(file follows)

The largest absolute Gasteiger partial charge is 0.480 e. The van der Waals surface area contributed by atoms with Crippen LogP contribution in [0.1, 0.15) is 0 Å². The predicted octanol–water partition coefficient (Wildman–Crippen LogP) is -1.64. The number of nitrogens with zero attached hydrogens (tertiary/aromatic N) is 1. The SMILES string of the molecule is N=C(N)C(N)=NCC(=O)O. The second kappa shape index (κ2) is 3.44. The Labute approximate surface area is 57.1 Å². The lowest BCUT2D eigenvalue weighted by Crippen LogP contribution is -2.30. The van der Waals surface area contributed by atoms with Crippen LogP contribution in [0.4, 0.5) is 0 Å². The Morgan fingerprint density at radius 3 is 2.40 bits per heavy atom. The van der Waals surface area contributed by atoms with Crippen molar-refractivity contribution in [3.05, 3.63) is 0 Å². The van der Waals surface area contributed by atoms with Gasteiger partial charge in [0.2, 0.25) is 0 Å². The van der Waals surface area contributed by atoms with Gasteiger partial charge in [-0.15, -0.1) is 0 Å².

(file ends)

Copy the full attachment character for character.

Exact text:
The largest absolute Gasteiger partial charge is 0.480 e. The van der Waals surface area contributed by atoms with Crippen LogP contribution in [0.1, 0.15) is 0 Å². The predicted octanol–water partition coefficient (Wildman–Crippen LogP) is -1.64. The number of nitrogens with zero attached hydrogens (tertiary/aromatic N) is 1. The SMILES string of the molecule is N=C(N)C(N)=NCC(=O)O. The second kappa shape index (κ2) is 3.44. The Labute approximate surface area is 57.1 Å². The lowest BCUT2D eigenvalue weighted by Crippen LogP contribution is -2.30. The van der Waals surface area contributed by atoms with Crippen LogP contribution in [0.4, 0.5) is 0 Å². The Morgan fingerprint density at radius 3 is 2.40 bits per heavy atom. The van der Waals surface area contributed by atoms with Crippen molar-refractivity contribution in [3.05, 3.63) is 0 Å². The van der Waals surface area contributed by atoms with Gasteiger partial charge in [0.2, 0.25) is 0 Å². The van der Waals surface area contributed by atoms with Gasteiger partial charge in [-0.15, -0.1) is 0 Å².